On the side, the 5008 sits on 18-inch alloy wheels. It’s also noticeable that despite the fact that the 5008 is an SUV it doesn’t ride or sit as high as one. In this case, I actually appreciate it, given that it’ll make entry and exit more of a breeze rather than a chore.
If the exterior had me gawking, the interior had me drooling. One of the main highlights of the 5008 SUV is what Peugeot calls the I-Cockpit, wherein the interior was designed to be as driver-centric as possible.
The first highlight is the compact steering wheel, and why I say compact, I mean it. It’s quite small to hold but not in a bad way, it actually makes driving easier. Don’t get me started on the way it looks, It’s soo cool. The steering wheel shape reminds me of a Formula 1 car, and the leather material it uses is soft and premium.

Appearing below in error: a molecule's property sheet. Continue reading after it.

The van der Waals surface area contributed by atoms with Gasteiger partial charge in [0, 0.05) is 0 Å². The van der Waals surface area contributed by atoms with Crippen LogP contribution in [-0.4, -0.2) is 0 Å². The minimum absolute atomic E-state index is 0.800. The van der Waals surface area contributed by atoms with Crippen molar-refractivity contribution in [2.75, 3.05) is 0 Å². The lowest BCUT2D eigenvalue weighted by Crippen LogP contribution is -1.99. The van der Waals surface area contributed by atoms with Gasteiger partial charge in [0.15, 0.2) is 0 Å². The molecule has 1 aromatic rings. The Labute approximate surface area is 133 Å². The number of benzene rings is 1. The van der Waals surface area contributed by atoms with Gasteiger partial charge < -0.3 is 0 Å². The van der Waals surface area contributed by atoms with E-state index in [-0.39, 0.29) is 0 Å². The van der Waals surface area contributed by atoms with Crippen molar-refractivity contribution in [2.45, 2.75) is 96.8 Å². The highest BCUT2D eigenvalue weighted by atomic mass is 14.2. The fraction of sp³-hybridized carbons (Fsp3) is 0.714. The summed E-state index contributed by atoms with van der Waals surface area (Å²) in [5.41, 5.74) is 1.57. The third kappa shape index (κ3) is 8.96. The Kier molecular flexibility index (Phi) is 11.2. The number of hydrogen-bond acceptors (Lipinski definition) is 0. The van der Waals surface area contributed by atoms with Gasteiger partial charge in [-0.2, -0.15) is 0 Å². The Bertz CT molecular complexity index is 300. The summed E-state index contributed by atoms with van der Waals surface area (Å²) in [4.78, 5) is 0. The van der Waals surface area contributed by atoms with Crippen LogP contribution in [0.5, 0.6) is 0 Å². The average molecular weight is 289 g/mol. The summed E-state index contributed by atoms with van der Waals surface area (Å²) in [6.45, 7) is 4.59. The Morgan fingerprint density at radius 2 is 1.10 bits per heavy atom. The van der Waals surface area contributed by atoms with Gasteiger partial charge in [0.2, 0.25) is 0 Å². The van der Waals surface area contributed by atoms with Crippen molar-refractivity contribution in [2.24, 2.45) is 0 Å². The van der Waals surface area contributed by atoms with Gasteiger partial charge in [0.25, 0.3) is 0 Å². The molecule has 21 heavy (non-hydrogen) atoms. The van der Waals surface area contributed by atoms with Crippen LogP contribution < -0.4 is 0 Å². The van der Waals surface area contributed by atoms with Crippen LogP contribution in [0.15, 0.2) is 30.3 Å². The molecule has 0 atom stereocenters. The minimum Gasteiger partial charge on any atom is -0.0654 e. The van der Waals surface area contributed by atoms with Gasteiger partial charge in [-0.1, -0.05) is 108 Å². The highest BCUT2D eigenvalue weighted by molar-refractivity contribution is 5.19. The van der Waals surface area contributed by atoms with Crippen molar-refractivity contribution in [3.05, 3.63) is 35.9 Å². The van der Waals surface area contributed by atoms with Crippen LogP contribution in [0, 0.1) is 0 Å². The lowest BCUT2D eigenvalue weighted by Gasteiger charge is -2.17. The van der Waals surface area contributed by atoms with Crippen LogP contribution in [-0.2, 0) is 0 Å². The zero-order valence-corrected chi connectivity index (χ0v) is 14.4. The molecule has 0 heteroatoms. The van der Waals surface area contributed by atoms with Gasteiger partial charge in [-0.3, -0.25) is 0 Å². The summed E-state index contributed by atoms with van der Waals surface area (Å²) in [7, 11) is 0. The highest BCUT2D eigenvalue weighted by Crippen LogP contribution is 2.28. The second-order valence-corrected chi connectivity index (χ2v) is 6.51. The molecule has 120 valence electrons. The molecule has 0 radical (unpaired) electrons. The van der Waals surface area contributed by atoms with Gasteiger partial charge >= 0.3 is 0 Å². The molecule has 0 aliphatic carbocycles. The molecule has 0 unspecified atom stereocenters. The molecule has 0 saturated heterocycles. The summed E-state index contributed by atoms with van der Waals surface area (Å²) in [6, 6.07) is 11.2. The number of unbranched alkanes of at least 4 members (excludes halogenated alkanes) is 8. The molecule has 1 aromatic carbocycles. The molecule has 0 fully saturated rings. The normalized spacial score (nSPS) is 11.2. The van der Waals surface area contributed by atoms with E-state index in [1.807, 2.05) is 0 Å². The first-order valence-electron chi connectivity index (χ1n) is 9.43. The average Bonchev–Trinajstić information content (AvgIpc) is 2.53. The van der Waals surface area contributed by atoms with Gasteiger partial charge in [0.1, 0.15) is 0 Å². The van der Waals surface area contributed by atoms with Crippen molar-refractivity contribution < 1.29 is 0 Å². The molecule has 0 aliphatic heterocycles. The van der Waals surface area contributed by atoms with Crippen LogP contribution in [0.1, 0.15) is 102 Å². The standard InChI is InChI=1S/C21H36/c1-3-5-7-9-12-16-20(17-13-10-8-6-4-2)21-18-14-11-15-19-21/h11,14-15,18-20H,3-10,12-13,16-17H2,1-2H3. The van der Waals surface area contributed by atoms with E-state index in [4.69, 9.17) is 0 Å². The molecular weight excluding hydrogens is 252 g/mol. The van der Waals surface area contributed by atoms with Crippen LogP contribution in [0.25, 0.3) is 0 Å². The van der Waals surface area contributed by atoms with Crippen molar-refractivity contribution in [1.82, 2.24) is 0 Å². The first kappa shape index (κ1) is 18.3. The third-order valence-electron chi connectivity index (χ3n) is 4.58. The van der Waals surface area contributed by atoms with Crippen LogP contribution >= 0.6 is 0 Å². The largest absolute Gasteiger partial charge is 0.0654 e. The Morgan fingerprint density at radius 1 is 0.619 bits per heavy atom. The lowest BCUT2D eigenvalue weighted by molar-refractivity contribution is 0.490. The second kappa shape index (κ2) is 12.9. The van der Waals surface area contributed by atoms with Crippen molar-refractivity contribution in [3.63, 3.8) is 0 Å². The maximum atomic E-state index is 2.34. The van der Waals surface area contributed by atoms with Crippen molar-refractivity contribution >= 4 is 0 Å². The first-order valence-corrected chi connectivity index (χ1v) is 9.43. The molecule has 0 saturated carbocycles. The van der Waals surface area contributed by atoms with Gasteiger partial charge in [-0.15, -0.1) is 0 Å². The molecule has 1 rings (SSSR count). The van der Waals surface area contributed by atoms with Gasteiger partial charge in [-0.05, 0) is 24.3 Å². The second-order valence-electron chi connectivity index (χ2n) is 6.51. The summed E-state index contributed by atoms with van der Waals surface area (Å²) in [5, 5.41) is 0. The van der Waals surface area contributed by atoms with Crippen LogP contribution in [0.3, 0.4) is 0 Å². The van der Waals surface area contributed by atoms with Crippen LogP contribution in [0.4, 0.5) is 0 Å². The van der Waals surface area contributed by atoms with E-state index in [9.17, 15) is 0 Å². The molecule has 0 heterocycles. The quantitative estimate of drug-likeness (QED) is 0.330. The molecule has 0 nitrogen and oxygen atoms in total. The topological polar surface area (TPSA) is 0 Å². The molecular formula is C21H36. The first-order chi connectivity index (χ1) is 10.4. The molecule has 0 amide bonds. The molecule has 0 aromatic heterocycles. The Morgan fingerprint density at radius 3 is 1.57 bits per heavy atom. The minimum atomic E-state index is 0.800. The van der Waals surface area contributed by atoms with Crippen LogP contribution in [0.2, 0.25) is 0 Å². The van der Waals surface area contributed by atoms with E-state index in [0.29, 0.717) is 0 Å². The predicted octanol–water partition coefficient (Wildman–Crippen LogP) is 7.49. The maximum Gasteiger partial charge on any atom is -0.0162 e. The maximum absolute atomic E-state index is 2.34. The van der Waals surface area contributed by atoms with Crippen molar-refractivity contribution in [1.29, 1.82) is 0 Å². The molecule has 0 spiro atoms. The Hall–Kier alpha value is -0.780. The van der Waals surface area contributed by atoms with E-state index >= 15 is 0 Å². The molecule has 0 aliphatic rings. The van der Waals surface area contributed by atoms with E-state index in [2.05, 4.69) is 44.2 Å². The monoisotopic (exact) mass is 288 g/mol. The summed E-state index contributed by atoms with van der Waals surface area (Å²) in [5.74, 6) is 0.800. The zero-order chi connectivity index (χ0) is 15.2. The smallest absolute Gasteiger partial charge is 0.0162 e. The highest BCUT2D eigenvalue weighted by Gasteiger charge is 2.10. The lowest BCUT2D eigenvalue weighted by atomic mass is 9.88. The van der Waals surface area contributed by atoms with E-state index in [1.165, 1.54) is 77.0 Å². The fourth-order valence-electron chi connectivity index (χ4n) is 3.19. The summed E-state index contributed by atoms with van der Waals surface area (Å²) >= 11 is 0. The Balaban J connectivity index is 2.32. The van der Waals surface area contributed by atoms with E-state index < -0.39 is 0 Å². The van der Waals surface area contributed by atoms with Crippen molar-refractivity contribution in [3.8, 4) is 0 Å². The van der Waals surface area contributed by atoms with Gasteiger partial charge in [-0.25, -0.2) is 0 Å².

Next is the Head-up instrument panel, which is in the form of a fully digital 12.3-inch screen. The best thing about the panel is its positioning relative to the drivers’ eyes, even after adjusting to my seating position all the relevant information on the digital cluster was well within my peripheral vision. This was a plus while driving, I didn’t need to avert my eyes or move my head down to see the information displayed, ensuring better driving visibility overall. The digital panel is also customizable with different styles depending on what information you want to be displayed.